IS26 arrays. Genbank accession numbers for the DNA segments are shown in parentheses. Images were initially created using SnapGene. Open reading frames are shown as horizontal boxes where the arrowheads indicate the direction of translation. Red, antibiotic resistance genes; lavender, transposase related genes; purple, other; yellow boxes, IS copies; green boxes, integron cassette recombination sites; the terminal IRs are also shown. Grey boxes show the overlap between potential transposons. The figure shows a) overlapping potential transposons from plasmid pRCS59. b) plasmid pO26-CRL-125. c) the TnMB1860 DNA segment (Shropshire et al., 2020) PMID: 33164081). The major amplified segment is indicated by a horizontal bracket below. The horizontal brackets in a) and b) indicate overlapping potential transposons. The horizontal bracket in c)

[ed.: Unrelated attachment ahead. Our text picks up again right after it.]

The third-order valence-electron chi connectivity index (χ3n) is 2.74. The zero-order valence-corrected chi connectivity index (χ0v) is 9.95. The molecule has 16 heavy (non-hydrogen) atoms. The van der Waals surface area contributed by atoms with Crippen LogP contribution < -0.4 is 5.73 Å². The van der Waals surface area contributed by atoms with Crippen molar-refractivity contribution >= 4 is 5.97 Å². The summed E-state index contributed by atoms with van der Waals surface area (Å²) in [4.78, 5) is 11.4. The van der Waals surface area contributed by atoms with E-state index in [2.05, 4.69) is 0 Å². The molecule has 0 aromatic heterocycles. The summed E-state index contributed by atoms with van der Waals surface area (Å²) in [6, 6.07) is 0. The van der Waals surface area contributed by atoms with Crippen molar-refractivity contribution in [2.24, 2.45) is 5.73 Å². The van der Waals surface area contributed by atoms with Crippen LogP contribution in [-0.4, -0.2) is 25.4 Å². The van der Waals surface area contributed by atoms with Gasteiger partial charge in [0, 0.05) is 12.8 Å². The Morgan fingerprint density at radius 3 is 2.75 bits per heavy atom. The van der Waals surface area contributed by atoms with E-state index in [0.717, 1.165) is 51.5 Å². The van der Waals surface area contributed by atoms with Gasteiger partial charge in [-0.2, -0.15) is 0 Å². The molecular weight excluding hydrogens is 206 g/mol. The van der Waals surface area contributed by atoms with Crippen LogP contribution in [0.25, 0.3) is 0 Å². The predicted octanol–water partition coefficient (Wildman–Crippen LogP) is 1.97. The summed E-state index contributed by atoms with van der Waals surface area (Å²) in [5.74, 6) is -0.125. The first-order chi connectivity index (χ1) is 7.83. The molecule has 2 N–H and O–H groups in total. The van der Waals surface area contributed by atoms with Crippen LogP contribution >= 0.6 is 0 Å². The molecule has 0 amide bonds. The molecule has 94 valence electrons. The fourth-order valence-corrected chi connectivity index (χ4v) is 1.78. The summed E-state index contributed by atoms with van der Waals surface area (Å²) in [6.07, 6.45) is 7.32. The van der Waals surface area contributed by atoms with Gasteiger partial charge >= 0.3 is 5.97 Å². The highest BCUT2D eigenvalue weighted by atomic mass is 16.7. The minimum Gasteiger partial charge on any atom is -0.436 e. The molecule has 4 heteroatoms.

IS26-mediated gene amplification